|Submitted by admin on Sun, 10/17/2010 - 19:10|
In reading, the Finnish students under the 15-year-olds did best in a global comparison.In mathematics and science they also ranked higher than students of any other European country.
A methodological superiority of Finnish teachers hardly serves as an explanation for the demonstrated higher effectiveness of teaching by PISA. Rather, the conditions under which teachers work in Finland, are better than for example in Germany. So, the lessons in Finnish schools are exclusively provided for teaching. While German teachers are also responsible for a lot of things that have nothing or very little to do with teaching, teachers in Finland only have to do their actual job: teaching. For all further tasks others are responsible.
The Finnish system also intends for teachers with large classes, i.e. with classes of more than 20 students, that they are not alone in their classrooms. More specifically: An Assistant works with students who are in need of a more intensive care than the rest of the class. From classroom teachers it is not expected that they fulfill the needs of all the students and even specialist subject teachers who usually teach smaller classes with up to 15 students, do not see it as their task to make the lessons in a way that the last one can follow. At a class size of 15 students no assistant is available, but overwhelmed children receive some kind of special training.
Whenever a child shows poor performance, a special teacher is consulted in order to guarantee the keep up of each student. Every school has at least one special teacher, in larger schools there are several. Special teachers are characterized by the fact that they, in addition to their normal class teacher training, do a special study and therefore have learn-diacritic and therapeutic skills. According to the National Board of Education, every year about 16-17 percent of all Finnish students receive a special instruction that is to be continued until the child can understand the class lessons again.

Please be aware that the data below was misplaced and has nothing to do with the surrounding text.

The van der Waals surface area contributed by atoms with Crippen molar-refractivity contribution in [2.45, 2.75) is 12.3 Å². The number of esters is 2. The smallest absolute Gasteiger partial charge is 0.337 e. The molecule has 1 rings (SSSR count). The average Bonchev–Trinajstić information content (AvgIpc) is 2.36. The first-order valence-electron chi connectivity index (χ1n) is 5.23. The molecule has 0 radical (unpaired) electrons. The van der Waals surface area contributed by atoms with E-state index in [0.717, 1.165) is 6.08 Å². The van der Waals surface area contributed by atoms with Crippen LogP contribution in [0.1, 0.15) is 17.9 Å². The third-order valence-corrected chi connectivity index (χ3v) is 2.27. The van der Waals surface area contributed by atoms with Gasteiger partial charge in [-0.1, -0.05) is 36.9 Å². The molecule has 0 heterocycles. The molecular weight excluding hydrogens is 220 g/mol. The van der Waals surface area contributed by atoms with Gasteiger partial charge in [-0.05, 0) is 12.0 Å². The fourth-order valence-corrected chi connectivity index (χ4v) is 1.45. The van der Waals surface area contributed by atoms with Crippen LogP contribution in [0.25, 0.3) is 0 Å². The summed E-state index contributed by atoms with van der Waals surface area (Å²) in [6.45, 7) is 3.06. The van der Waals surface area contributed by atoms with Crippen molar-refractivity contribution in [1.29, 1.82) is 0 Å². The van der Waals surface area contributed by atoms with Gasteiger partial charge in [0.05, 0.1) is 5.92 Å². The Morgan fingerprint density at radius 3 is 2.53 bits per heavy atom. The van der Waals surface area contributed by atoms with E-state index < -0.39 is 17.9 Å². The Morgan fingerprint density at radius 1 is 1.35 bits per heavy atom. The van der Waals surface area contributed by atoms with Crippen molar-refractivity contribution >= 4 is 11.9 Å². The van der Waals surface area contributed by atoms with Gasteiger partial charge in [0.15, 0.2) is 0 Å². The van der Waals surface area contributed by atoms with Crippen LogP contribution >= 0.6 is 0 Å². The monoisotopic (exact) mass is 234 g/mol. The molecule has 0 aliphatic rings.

For this reason, in Finland there is no market for commercially operated tutoring because the school itself is responsible for ensuring that all children and young people learn the basic tasks. The use of specialist teachers ensures that the weak students can be supported and encouraged and for this reason the proportion of Finnish students that have to repeat a school-year is only about 0.6 percent per year.
Nowadays, a single teacher cannot fulfill the needs of all children in the classroom, even if he or she is ever so methodically competent.
Comparing the Finnish with the German school system, we must come to the conclusion that Germany does not need comprehensive schools with heterogeneous classes, but a system of support following the lead of the Finnish design. In each primary school a special teacher with diagnostic and methodical skills should be available. In addition, a psychological counseling should be provided at each primary school and school social workers should also be available.